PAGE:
Vitamin BW

VitaminBW 1.0 – User Manual

Davide Barranca —  — 2 Comments

This is the User Manual for VitaminBW 1.0, the Photoshop CC/CS6 script that spices up your black and white conversions!

Vitamin BW is for sale on the Bigano e-Store and Adobe Exchange for about € 26.00 / $ 34.95 (fluctuations due to the currency change) and by now is supported on Photoshop CC, CS6 (either Perpetual or Subscription), on both Mac and Windows.


Let’s have a look at the important features of VitaminBW – it’s a matter of selecting few options and start the processing.

Vitamin BW


1. Conversion

This is where VitaminBW applies its peculiar routine: you can select the Default conversion checkbox, or try the Boost option for a bit of extra punch.


2. BW Filters

Simulating actual colored filters in BW Photography, to tweak the tonal rendering. See here for a conversion table.


3. Tint

Besides the Neutral option, you can choose between Warm, Cool and Mixed (i.e. warm in the highlights and cool in the shadows).

4. Preview

VitaminBW provides you with two preview images (Harbor, Woman) you can test the different Conversion, BW Filters and Tint combinations against. The Preview checkbox toggles the original color version.

5. Process – Single Tone

SingleToneThe Single Tone button starts the processing – that is, the conversion to black and white according to the VitaminBW peculiar routine, BW Filtering and toning. As a result you get a Group in the Layers palette, containing from top to bottom:

  • Tint layer
  • Conversion layer
  • Flat layer

All these layers are kept to give you some extra control over the result (nonetheless, if you’re OK with it just flatten the Group and call quit). Let’s review how you can tweak them! Mind you, the following steps are totally optional.

Tint layer

This is what affects the toning (Neutral, Cool, Warm, Mixed). The layer is in Color blending mode, 50% opacity so there’s room to either: saturate the result, raising the layer’s opacity; making it more subtle, lowering the layer’s opacity.

Conversion layer

Contains the peculiar VitaminBW conversion routine, and it’s provided with a blank layer mask. You can paint black in the layer mask to erase the contrast effect if needed – for instance in case the Boost option has introduced some unwanted halos.

Flat layer

This is a dull conversion, part of which is revealed only if you paint black the Conversion layer mask. Most of the time you can safely ignore it.

6. Triple Tone

If you’re inclined to experimentation try the Triple Tone, it’ll be fun!

What this option does is to run three times the routine, applying the Conversion and Tint you’ve chosen, but selecting different BW Filters: one time Normal, one time Blue, one time Orange.

As a result you end up with three VitaminBW layer groups – which different tonal rendering you can apply enabling their layer masks and painting in. The following illustration opens the first time you run Triple Tone.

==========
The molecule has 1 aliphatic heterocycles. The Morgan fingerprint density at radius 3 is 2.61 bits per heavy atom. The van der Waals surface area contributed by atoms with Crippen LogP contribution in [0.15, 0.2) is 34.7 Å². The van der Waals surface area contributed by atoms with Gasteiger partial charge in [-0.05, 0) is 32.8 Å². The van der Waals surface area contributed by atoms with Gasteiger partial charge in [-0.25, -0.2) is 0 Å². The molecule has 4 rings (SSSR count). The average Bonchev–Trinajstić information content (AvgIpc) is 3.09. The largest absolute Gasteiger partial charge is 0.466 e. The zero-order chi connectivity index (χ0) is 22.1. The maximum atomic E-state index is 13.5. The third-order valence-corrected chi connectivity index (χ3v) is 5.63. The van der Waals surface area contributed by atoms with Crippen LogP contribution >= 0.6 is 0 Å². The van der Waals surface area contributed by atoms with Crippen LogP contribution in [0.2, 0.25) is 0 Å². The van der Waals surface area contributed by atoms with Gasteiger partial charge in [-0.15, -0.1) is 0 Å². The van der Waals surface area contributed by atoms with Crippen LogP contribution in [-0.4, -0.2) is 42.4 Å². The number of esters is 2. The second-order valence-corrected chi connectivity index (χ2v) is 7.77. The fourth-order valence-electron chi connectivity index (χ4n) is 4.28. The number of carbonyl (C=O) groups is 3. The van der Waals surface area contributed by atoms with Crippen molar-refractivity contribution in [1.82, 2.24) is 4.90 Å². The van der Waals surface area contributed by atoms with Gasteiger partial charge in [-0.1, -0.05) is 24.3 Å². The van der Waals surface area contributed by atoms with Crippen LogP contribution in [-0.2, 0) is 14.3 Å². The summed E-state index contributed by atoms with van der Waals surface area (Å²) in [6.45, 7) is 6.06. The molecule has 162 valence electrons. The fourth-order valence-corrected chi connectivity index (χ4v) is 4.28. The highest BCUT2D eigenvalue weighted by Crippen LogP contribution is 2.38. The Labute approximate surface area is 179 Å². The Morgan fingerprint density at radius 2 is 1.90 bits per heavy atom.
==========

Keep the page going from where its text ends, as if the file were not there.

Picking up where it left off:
True, you can always perform the same three-times routine manually with custom filters, but usually the Normal/Orange/Blue combination is very effective and it was worth implementing as a single button.

Buy here!

Vitamin BW is for sale on the Bigano e-Store and Adobe Exchange for about € 26.00 / $ 34.95 (fluctuations due to the currency change) and by now is supported on Photoshop CC, CS6 (either Perpetual or Subscription), on both Mac and Windows.

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2 responses to VitaminBW 1.0 – User Manual

  1. Hi Davide, I am wondering how did you implement the preview panel in this script, because I am trying to make the kind of that. I wanna create a script just to color correct the image in Photoshop and want to display the preview in a preview panel. If you can help, I will thank you!

    • Hello Eliu,
      the Vitamin’s preview is a full-functional built-in preview for two test images that I’ve provided (48 combinations * 2 subjects = 96 images), it’s not based on the open document.
      An actual preview is something the scripting technology doesn’t allow.
      In my experience the only way to give users a preview is to trigger the whole routine on the open document each time they change a value in the GUI – which in fact is a View, not a Pre-View. Sometimes this is viable (like in Double USM, another script of mine about sharpening – even though that was a borderline case), sometime it is not.
      There might be other options, but I’ve never found them practical (use an HTML panel instead of a ScriptUI dialog, save on disk a downsampled version of the open document, then load it in a Canvas element and perform equivalent Image Processing routines in Javascript).
      If you happen to have better ideas I’m all ears!

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